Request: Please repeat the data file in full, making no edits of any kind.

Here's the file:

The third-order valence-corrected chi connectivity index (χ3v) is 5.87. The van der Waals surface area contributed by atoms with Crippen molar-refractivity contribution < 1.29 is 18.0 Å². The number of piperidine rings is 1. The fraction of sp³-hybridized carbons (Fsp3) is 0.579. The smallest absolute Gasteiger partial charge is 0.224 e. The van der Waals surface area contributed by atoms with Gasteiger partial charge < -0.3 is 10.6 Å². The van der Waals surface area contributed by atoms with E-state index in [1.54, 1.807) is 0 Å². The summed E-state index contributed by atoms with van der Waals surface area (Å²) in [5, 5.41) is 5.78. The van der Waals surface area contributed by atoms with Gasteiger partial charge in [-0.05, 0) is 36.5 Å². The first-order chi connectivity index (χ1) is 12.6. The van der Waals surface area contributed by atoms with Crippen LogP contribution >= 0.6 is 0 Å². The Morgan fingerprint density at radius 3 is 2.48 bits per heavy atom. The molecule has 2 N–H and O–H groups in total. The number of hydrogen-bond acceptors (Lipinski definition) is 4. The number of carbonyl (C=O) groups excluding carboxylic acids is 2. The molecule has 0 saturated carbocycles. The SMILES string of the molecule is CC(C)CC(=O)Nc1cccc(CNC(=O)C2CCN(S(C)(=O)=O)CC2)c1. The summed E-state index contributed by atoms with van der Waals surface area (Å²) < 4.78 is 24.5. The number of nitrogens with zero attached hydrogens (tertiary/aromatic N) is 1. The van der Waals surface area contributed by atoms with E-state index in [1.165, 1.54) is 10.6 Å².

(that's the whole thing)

The third-order valence-corrected chi connectivity index (χ3v) is 5.87. The van der Waals surface area contributed by atoms with Crippen molar-refractivity contribution < 1.29 is 18.0 Å². The number of piperidine rings is 1. The fraction of sp³-hybridized carbons (Fsp3) is 0.579. The smallest absolute Gasteiger partial charge is 0.224 e. The van der Waals surface area contributed by atoms with Gasteiger partial charge < -0.3 is 10.6 Å². The van der Waals surface area contributed by atoms with E-state index in [1.54, 1.807) is 0 Å². The summed E-state index contributed by atoms with van der Waals surface area (Å²) in [5, 5.41) is 5.78. The van der Waals surface area contributed by atoms with Gasteiger partial charge in [-0.05, 0) is 36.5 Å². The first-order chi connectivity index (χ1) is 12.6. The van der Waals surface area contributed by atoms with Crippen LogP contribution >= 0.6 is 0 Å². The Morgan fingerprint density at radius 3 is 2.48 bits per heavy atom. The molecule has 2 N–H and O–H groups in total. The number of hydrogen-bond acceptors (Lipinski definition) is 4. The number of carbonyl (C=O) groups excluding carboxylic acids is 2. The molecule has 0 saturated carbocycles. The SMILES string of the molecule is CC(C)CC(=O)Nc1cccc(CNC(=O)C2CCN(S(C)(=O)=O)CC2)c1. The summed E-state index contributed by atoms with van der Waals surface area (Å²) < 4.78 is 24.5. The number of nitrogens with zero attached hydrogens (tertiary/aromatic N) is 1. The van der Waals surface area contributed by atoms with E-state index in [1.165, 1.54) is 10.6 Å².